Never before have I re-read a novel so soon after the original read. But since I am re-reading all of Brookner’s novels in chronological order, Providence was the next one in the pile—even though I read it for the first time just over a year ago. Even more unusual for me is to write another review for the same book without just saying “ditto”. But second reads give us so much more to think about, so this won’t be too challenging. Right?
Kitty Maule is a lecturer whose specialty is the Romantic tradition. Her unrequited love for her colleague Maurice sets up a cognitive dissonance between the independence and drive that helped propel her career, with the urge to set it all aside for the privilege of being Maurice’s wife. In her professional life, Kitty leads three students through a close reading of the novel Adolphe written in 1806 by Benjamin Constant. The “action” in Providence includes classroom discussions of Adolphe and the Romantic tradition which are easy enough to take in without knowing anything, or much, about either. But, as Providence would have it, just as I was finishing up my re-read of Providence I got my delivery of the 37 novellas that make up The Art of the Novella series from Melville House Publishing. And amongst those 37 volumes was none other than Adolphe by Benjamin Constant. And even though I was meant to save these novellas for August when I will be participating in TAOTN challenge, how could I not read Adolphe now to better round out my experience of Providence? (Does this count as wading into comparative literature?)
Adolphe can be easily (and crudely) summarized thusly: For the first third of the book Adolphe seeks to win over the love of Ellénore. He spends the final two thirds trying to break up with her.
At first glance the two works have a few things in common. Both Kitty and Adolphe are seemingly ruled by reason and calculation yet both find themselves subject to swings of passion that cancel out much of their rational thinking. Kitty’s classroom explanation of Adolphe’s behavior could just as easily be applied to Kitty:
‘…it is characteristic of the Romantic to reason endlessly in unbearable situations, and yet to remain bound by such situations…For the romantic, the power of reason no longer operates. Or rather, it operates, but it cannot bring about change.’
And both Brookner and Constant use language that is rather staid compared to the turmoil it describes. Again, Kitty’s exegesis on Constant could apply as easily to Brookner:
…the potency of this particular story comes from the juxtaposition of extremely dry language and extremely heated, almost uncontrollable sentiments…[T]here is a feeling that it is almost kept under lock and key, that even if the despair is total, the control remains.
And there is more than a little connection between the two works in the fact that Kitty’s behavior towards Maurice is a more modern, less dramatic version of the theme that Kitty abhors in Adolphe. It is only for the sake of studying the juxtaposition of classicism and Romanticism that Kitty overlooks:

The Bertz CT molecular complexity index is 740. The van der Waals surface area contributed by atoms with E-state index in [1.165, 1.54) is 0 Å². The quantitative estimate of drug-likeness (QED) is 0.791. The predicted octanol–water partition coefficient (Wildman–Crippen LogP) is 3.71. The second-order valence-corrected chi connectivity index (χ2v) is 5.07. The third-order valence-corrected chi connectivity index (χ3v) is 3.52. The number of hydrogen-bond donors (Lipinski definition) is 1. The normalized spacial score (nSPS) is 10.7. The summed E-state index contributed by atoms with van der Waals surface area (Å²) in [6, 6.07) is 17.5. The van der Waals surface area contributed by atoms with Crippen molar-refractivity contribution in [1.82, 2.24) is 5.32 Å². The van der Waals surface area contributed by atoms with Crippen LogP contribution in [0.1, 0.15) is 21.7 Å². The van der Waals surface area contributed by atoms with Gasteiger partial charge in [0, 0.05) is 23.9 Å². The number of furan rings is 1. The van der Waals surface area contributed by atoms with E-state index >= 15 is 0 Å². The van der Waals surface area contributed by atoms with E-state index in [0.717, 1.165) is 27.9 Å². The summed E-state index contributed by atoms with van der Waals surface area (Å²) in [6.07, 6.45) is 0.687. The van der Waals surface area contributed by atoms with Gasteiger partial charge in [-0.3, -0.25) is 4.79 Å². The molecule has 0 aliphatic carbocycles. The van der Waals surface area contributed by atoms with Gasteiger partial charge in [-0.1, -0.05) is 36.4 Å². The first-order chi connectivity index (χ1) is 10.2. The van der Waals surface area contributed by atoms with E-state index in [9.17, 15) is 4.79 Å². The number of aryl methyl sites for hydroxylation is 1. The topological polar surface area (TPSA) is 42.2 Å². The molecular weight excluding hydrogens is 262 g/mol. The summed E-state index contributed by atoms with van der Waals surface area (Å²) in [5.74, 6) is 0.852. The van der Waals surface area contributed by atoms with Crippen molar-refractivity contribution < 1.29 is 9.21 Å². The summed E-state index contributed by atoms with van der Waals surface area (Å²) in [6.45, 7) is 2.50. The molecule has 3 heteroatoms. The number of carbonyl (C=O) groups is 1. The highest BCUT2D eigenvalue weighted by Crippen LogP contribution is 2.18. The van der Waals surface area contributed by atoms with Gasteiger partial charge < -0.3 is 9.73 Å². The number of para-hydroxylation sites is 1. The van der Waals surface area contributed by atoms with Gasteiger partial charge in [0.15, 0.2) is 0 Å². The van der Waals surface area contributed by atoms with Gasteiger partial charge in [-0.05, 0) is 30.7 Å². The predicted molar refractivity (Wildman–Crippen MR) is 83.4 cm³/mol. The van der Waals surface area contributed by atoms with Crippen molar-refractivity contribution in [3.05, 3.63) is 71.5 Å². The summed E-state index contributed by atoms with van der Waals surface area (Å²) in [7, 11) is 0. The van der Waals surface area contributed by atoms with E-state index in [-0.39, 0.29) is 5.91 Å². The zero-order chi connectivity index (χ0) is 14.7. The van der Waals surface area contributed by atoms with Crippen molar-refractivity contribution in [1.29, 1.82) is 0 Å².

…its terribly enfeebling message: that a man gets tired of a woman if she sacrifices everything for him, that such a woman will eventually die of her failure, and that the man will be poisoned by remorse for the rest of his life.
Of course the modern twist means that Kitty doesn’t get to die of a broken heart, and Maurice, most certainly feels no remorse.
So what then of Providence in both Providence and Adolphe? In Brookner’s novel, the idea plays out in Maurice’s belief in Providence as well as in Kitty’s conflict between her non-belief and her flirtation with that which is outside her control. What else could explain her visits to a fortune teller and her reluctance to accept the reality of her relationship with Maurice? But I think the more interesting aspect of Providence and the one that plays out in both Providence and Adolphe, is in how the objects of female desire, Maurice and Adolphe, play the parts of Gods. Not in the sense of being the objects of worship or adoration (although there is an element of that). But rather they both usurp the role of the guiding hand in the way they actively manipulate the desire of Kitty and Ellénore, and indeed control their destinies. One could argue that it is still Providence at work but really it seems more to me like they are being toyed with by self-centered men. In the case of Adolphe his motivation seems to be purely ego and boredom. With Maurice you can add to that the fact that he wants a hot meal every now and again.
After re-reading the passages in Providence that dealt with Adolphe explicitly I couldn’t help but think that the title of Brookner’s book could have been Alienation. Through the lens of Kitty’s discussion of Adolphe’s feelings of alienation, it struck me that Kitty’s big problem was less to do with Providence and more to do with her utter sense of alienation. Alienated from her colleagues, her country, her ethnicity, her aging grandparents, her dead mother, her father who died in the war without ever knowing his daughter, and even from the fashion of the times. In the end, her academic career, perhaps the thing that most alienates her from all the rest, is the only thing she has to hold on to.